Canadians continue to battle floodwaters from coast to coast
Thousands of Canadians across the country spent the weekend in a desperate struggle with rising floodwaters caused by unusually persistent rainfall.
Quebec has been hardest hit, with nearly 1,900 flooded homes in roughly 130 municipalities, from the Ontario border in the west, to the Gaspe peninsula.
National Defence said in a release that approximately 800 additional troops were deployed in Quebec on Sunday, joining more than 400 Canadian Armed Forces members already assisting with the flood effort in the province.
The troops, along with aircraft and 12 boats from the Naval Reserve, were being positioned to aid communities across Quebec, several of which are under a state of emergency, it said in a release.
On Sunday, Montreal became the latest Quebec city to declare a state of emergency after three dikes gave way in the Pierrefonds-Roxboro borough, in the north end of the city by the Rivieres des Prairies.
Canadian Forces Capt. Frederick Lavoie was overseeing 35 army reservists bagging sand and helping to save houses along the river in Pierrefonds.
His men, all from the Montreal area, took over from a regular forces unit Sunday morning and “couldn’t wait to get their hands dirty and feet wet,” Lavoie said.
There should be up to 100 reservists helping in the borough by Tuesday, he added.
“We are here to serve the civilian power,” Lavoie said. “The main thing we can do is save houses from being flooded. And it’s always good to have people on the ground to reassure the population.”
Montreal Mayor Denis Coderre said about 220 people in the city had been evacuated from their homes.
He said officials were prepared to remove people if they refused to comply with evacuation orders.
“I understand that morally or psychologically, physically, mentally, people are very, very tired. We’re talking 24 hours in a row of people helping each other,” Coderre told reporters. “But sometimes we need to protect people from themselves.”
Coderre said officials are warning water levels could rise another 20 centimetres in the next 24 hours.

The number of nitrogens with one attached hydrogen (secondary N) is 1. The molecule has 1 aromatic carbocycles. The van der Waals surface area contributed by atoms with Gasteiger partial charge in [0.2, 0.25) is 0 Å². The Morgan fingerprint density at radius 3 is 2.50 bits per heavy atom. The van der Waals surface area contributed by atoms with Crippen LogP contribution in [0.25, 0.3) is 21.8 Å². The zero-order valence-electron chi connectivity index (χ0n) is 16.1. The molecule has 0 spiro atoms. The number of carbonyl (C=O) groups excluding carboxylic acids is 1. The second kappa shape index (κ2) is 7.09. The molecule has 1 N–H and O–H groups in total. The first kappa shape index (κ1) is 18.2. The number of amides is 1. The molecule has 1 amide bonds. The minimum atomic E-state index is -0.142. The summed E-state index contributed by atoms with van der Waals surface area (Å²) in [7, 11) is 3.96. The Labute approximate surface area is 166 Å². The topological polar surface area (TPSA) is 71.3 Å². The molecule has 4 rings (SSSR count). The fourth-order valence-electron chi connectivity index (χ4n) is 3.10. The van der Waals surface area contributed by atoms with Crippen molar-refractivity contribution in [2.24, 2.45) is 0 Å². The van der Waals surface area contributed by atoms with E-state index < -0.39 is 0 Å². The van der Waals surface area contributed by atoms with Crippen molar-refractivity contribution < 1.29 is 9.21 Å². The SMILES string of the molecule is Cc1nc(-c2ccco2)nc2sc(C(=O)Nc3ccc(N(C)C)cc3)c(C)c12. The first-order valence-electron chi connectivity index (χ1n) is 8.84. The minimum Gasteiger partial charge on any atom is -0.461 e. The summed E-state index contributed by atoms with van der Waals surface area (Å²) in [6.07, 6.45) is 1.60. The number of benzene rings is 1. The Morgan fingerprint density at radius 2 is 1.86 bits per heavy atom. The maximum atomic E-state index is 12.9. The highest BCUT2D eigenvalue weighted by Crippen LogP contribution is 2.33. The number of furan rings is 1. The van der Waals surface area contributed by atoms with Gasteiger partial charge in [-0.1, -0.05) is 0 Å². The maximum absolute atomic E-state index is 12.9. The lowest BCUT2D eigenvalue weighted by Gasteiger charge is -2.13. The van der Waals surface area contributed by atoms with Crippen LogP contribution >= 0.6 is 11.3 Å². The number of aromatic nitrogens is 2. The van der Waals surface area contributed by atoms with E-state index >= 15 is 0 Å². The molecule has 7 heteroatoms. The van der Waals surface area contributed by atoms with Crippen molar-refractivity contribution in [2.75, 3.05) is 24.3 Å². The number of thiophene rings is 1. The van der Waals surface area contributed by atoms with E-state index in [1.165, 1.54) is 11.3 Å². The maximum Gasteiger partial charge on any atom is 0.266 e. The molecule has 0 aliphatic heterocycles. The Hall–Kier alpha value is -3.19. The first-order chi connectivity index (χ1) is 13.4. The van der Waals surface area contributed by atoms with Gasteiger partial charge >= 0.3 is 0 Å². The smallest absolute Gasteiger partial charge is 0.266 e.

Donald McElligott was standing outside his home near the Rivieres des Prairies in Pierrefonds, where a steady stream of water was leaking out of his garage.
A few feet away, several large, white bags of sand were acting as a dam, blocking off what used to be the entrance to the shore of the river.
“Right now I’m worried,” he said. “My wife was born in this house.”
West of Montreal, the small town of Rigaud issued a mandatory evacuation order Sunday and a state of emergency has been in place for several days.
Mayor Hans Gruenwald Jr. told reporters at a town hall that firefighters will be going door to door to make sure people in the affected areas leave their homes.
“We will follow the fire department and actually remove the people if need be,” Gruenwald said. “Because it is either that or services will be stuck to remove those people under a state of emergency at two o’clock in the morning on a stretcher – I’m sorry but we are not going to go there.”
Lt.-Col. Pascal Larose said about 400 members of the Canadian Forces were deployed between Gatineau and Rigaud, and another 550 in the Montreal area including its northern suburb of Laval.
READ MORE: Montreal, Laval declare states of emergency
About 75 members were deployed around Trois-Rivieres, located about halfway up the St. Lawrence River between Montreal and Quebec City, and roughly 200 members were aiding relief efforts south of Montreal.